TWO of the world’s biggest TV makers — LG and Samsung — are apparently ready to start progressively phasing out production of new 3D televisions in the future, reports South Korean news site ET News, essentially signing the death warrant of 3D technology in the consumer market.
A total of 40% of LG’s TVs made in 2015 came with 3D functionality. This could drop to 20% in 2016, before being cut further. In fact, the manufacturer may keep 3D for premium models only in future TV ranges.
Samsung’s decision is apparently even more drastic, with reports of no new TVs getting 3D technology. However, neither LG nor Samsung has yet confirmed these claims.
Since the first models launched in 2010, 3D TVs have struggled to win over consumers, put off by the need for special equipment that’s costly and not necessarily compatible from one brand to the next. Plus, the hassle of wearing 3D glasses and the eye strain they can cause soon curbed the public’s enthusiasm for 3D TV, despite its innovative nature.
With the choice of available content slowly dwindling, the end of 3D TV won’t come as a surprise to some. After the initial enthusiasm, buoyed by the 2010 movie Avatar, interest in the format seems to have waned.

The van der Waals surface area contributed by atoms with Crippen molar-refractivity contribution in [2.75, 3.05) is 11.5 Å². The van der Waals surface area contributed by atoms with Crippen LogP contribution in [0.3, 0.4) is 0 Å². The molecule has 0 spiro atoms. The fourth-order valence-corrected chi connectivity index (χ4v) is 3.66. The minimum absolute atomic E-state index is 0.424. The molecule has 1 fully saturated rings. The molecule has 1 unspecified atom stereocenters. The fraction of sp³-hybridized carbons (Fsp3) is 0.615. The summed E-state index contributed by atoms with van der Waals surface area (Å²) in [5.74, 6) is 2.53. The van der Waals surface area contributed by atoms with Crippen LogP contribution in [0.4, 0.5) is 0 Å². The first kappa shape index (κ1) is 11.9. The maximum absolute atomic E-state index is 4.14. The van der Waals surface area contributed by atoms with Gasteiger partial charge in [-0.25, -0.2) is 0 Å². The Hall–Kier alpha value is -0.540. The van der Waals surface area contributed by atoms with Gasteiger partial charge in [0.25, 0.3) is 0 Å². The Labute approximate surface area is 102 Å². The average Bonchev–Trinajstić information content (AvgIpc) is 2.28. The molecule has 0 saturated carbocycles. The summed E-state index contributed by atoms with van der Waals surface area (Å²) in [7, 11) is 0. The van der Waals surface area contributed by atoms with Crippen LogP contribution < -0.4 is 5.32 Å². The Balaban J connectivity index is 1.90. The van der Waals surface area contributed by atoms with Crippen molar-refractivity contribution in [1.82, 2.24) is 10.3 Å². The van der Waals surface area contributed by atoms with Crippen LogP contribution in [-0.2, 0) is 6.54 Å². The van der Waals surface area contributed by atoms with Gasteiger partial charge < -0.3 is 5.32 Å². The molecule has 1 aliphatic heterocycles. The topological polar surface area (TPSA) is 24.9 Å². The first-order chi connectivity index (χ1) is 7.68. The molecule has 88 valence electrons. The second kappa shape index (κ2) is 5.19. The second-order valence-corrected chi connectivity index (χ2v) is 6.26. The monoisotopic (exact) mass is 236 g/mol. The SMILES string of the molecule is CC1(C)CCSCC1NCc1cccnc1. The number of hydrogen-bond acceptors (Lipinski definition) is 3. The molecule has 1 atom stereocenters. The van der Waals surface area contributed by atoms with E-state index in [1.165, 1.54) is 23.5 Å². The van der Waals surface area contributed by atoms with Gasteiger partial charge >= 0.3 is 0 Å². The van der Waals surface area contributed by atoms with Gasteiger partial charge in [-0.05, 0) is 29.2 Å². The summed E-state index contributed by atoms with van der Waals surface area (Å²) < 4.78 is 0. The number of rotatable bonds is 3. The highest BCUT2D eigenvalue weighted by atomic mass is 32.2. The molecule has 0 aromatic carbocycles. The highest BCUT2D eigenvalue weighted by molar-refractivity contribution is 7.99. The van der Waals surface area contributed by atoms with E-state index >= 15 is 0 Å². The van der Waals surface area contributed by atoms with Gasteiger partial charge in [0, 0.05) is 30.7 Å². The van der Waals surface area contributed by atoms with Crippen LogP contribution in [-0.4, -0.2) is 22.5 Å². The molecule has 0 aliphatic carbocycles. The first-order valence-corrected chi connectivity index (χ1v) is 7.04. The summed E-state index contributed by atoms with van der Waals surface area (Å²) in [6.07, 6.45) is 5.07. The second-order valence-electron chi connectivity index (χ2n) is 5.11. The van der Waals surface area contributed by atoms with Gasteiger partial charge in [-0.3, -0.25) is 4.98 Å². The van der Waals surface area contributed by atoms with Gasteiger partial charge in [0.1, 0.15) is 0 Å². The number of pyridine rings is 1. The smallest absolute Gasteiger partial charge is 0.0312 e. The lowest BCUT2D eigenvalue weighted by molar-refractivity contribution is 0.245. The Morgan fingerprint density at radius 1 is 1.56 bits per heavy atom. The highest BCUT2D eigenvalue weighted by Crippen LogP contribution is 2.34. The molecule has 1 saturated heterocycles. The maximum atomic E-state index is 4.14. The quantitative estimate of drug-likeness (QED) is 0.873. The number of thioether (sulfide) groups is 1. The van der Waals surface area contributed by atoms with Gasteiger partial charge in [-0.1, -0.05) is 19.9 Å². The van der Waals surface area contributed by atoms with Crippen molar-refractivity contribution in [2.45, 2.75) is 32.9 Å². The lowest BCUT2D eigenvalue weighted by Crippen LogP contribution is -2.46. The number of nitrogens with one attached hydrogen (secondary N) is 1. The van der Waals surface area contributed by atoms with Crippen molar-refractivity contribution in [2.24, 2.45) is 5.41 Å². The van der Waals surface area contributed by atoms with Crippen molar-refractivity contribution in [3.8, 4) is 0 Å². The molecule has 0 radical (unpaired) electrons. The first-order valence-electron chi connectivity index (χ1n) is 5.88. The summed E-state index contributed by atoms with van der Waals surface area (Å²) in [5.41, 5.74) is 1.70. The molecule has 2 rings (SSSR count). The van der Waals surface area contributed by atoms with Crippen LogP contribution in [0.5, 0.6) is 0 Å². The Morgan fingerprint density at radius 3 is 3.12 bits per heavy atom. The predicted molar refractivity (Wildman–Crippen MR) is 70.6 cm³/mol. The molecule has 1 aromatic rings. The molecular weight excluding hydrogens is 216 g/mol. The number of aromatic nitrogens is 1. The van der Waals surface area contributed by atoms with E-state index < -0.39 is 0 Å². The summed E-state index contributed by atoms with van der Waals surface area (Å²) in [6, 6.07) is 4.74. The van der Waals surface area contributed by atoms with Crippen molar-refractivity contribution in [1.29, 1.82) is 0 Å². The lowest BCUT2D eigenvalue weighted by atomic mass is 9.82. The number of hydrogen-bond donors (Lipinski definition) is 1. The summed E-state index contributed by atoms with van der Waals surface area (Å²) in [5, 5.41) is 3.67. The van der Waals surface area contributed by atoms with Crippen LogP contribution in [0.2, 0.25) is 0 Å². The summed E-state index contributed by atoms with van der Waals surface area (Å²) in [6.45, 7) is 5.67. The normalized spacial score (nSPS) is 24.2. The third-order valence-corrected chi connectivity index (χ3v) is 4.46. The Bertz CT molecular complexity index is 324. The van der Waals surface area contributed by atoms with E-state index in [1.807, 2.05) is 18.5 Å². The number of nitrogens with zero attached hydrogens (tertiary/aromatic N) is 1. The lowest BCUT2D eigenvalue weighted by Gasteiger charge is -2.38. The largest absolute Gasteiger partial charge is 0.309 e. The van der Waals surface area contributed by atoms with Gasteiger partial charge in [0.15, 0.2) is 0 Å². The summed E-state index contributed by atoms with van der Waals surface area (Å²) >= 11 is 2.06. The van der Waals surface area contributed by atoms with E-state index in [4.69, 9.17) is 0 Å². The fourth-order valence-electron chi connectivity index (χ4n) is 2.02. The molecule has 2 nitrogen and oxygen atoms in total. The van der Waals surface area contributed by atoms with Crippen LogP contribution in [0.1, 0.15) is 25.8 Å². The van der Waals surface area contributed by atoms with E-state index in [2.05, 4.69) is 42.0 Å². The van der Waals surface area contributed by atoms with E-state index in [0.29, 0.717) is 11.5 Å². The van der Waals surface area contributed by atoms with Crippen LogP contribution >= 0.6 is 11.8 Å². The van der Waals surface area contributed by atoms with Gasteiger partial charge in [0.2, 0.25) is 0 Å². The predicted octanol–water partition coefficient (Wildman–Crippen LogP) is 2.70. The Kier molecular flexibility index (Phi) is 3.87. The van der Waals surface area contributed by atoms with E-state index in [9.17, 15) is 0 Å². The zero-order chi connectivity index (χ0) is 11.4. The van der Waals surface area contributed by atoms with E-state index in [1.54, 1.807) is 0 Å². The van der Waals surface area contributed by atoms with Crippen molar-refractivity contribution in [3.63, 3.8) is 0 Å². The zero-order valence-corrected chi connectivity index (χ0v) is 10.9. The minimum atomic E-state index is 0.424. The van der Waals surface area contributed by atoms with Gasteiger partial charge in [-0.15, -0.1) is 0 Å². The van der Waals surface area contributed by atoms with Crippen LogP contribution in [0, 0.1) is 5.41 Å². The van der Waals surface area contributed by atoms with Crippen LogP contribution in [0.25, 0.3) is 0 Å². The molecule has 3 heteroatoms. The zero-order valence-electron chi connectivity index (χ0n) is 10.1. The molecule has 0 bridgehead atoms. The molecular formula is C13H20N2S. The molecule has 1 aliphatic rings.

Other types of TV technology have proved more appealing in the consumer market, pushing 3D out of the limelight. Manufacturers now prefer investing time and effort in chasing pixels, with the arrival of ultra-high definition (4K), or enhancing image quality with OLED or developing their own smart TV platforms.
Today, 3D has become the realm of Virtual Reality (VR) headsets. This emerging sector makes it possible to explore three-dimensional environments with no need for a compatible TV set. It remains to be seen whether 3D entertainment will prove more successful in this new immersive form. Currently, Facebook, Microsoft and Google all have VR headsets in the works.